I’m doing some self-paced training on Docker and in an early lesson, the instructor shows how you configure the Docker daemon to listen on Port 2375 over a network. Let’s call this “Docker Host 1”. I can see that after configuring the Docker config files and restarting the Daemon, “Docker Host 1” is listening over port 2375 on the IP address of the host Ubuntu server.
The instructor then tries to have us demonstrate how you can connect to that port remotely from a second Docker host we will call “Docker Host 2”, by setting the “DOCKER_HOST” environment variable to tcp://<ip of Docker Host 1>:2375. Then, he says, when you run simple docker client commands from “Docker Host 2”, the results come from the Docker daemon on “Docker Host 1”. (Commands like “docker -v”, “docker version” and “docker info”.) In his demo, when you run these commands from “Docker Host 2”, the info is clearly coming from “Docker Host 1” which is running a slightly different version of Docker Engine. This is meant to demonstrate that a Docker client can execute commands locally, or over a network.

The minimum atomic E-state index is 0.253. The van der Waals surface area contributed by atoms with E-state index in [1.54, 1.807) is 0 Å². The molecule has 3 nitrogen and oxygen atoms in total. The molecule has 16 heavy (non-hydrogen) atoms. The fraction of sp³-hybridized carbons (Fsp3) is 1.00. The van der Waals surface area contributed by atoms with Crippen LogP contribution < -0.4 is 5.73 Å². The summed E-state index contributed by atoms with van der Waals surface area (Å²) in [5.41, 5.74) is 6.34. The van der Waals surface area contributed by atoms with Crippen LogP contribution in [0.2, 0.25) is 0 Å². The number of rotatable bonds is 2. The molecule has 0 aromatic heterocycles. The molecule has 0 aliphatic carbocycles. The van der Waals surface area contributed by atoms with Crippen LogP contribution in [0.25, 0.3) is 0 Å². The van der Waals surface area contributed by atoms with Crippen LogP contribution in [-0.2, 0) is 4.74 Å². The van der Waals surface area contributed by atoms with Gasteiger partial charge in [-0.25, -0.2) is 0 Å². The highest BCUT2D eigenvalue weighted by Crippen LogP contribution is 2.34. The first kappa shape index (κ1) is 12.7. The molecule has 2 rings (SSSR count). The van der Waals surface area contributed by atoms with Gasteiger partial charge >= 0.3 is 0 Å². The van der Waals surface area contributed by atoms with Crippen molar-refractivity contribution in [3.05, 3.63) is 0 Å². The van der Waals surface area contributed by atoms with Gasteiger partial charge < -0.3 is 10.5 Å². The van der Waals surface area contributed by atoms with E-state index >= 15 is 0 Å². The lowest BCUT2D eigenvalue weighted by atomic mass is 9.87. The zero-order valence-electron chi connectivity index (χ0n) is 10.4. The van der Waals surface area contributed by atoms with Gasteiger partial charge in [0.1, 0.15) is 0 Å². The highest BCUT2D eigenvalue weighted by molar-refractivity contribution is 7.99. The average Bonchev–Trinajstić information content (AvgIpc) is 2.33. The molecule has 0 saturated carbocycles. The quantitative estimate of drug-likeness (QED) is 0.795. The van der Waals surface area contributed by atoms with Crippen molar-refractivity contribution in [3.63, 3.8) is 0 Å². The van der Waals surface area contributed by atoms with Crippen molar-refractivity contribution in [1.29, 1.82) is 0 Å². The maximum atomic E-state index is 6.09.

The problem for me is that this is not how it is working. All of the simple docker client commands I run are clearly returning data from Docker Host 2.
I’ve some basic network connectivity checks between the two hosts. I can ping the host IP addresses in both directions, I can telnet from Host 2 to Host 1 over Port 2375 to verify no firewalls. I even configured “Host 1” client to connect to itself over tcp as opposed to the local socket (default). The only thing that fails is trying to use commands on Host 2 to get responses from Host 1.
This all sounds kind of trivial (maybe), but I’m concerned that I may be missing some key aspect of the Docker networking stack that will bite me later in the training when I try to perform more complex and useful tasks.
NOTE: Docker Host 1 is running Ubuntu v 16.04; this host is running Docker Engine: 1.10.3
Docker Host 2 is running CentOS 7 and running Docker Engine 1.11.2